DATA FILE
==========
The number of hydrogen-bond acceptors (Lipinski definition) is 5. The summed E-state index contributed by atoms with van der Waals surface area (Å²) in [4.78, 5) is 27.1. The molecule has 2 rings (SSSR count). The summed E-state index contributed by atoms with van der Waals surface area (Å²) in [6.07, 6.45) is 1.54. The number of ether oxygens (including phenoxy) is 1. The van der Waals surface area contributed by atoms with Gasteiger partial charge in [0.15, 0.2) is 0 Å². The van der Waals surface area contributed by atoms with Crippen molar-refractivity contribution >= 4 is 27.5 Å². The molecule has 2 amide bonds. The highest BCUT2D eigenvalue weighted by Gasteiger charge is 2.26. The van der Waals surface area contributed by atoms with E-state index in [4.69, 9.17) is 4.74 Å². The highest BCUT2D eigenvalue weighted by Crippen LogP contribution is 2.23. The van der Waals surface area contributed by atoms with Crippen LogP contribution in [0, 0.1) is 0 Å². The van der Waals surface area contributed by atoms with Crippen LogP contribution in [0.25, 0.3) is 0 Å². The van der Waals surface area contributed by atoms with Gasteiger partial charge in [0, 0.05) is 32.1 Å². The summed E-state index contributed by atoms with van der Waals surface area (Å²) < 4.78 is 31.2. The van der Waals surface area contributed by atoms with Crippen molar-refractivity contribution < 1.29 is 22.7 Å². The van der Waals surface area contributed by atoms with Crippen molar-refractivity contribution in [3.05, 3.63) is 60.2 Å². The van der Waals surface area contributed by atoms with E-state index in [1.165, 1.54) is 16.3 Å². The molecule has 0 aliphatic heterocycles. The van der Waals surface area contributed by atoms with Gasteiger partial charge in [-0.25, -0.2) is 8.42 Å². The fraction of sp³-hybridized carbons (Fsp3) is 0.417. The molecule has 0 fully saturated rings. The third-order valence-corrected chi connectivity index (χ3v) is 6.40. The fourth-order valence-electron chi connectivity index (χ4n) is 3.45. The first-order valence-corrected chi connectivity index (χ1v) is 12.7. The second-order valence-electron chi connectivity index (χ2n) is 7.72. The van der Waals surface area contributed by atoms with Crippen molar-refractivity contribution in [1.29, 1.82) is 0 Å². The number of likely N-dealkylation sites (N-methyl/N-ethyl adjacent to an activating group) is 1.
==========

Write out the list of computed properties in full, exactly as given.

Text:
The number of hydrogen-bond acceptors (Lipinski definition) is 5. The summed E-state index contributed by atoms with van der Waals surface area (Å²) in [4.78, 5) is 27.1. The molecule has 2 rings (SSSR count). The summed E-state index contributed by atoms with van der Waals surface area (Å²) in [6.07, 6.45) is 1.54. The number of ether oxygens (including phenoxy) is 1. The van der Waals surface area contributed by atoms with Gasteiger partial charge in [0.15, 0.2) is 0 Å². The van der Waals surface area contributed by atoms with Crippen molar-refractivity contribution >= 4 is 27.5 Å². The molecule has 2 amide bonds. The highest BCUT2D eigenvalue weighted by Gasteiger charge is 2.26. The van der Waals surface area contributed by atoms with E-state index in [4.69, 9.17) is 4.74 Å². The highest BCUT2D eigenvalue weighted by Crippen LogP contribution is 2.23. The van der Waals surface area contributed by atoms with Crippen LogP contribution in [0, 0.1) is 0 Å². The van der Waals surface area contributed by atoms with Crippen LogP contribution in [0.25, 0.3) is 0 Å². The van der Waals surface area contributed by atoms with Gasteiger partial charge in [0, 0.05) is 32.1 Å². The summed E-state index contributed by atoms with van der Waals surface area (Å²) < 4.78 is 31.2. The van der Waals surface area contributed by atoms with Crippen molar-refractivity contribution < 1.29 is 22.7 Å². The van der Waals surface area contributed by atoms with Crippen molar-refractivity contribution in [3.05, 3.63) is 60.2 Å². The van der Waals surface area contributed by atoms with E-state index in [1.165, 1.54) is 16.3 Å². The molecule has 0 aliphatic heterocycles. The van der Waals surface area contributed by atoms with Gasteiger partial charge in [-0.25, -0.2) is 8.42 Å². The fraction of sp³-hybridized carbons (Fsp3) is 0.417. The molecule has 0 fully saturated rings. The third-order valence-corrected chi connectivity index (χ3v) is 6.40. The fourth-order valence-electron chi connectivity index (χ4n) is 3.45. The first-order valence-corrected chi connectivity index (χ1v) is 12.7. The second-order valence-electron chi connectivity index (χ2n) is 7.72. The van der Waals surface area contributed by atoms with Crippen molar-refractivity contribution in [1.29, 1.82) is 0 Å². The number of likely N-dealkylation sites (N-methyl/N-ethyl adjacent to an activating group) is 1.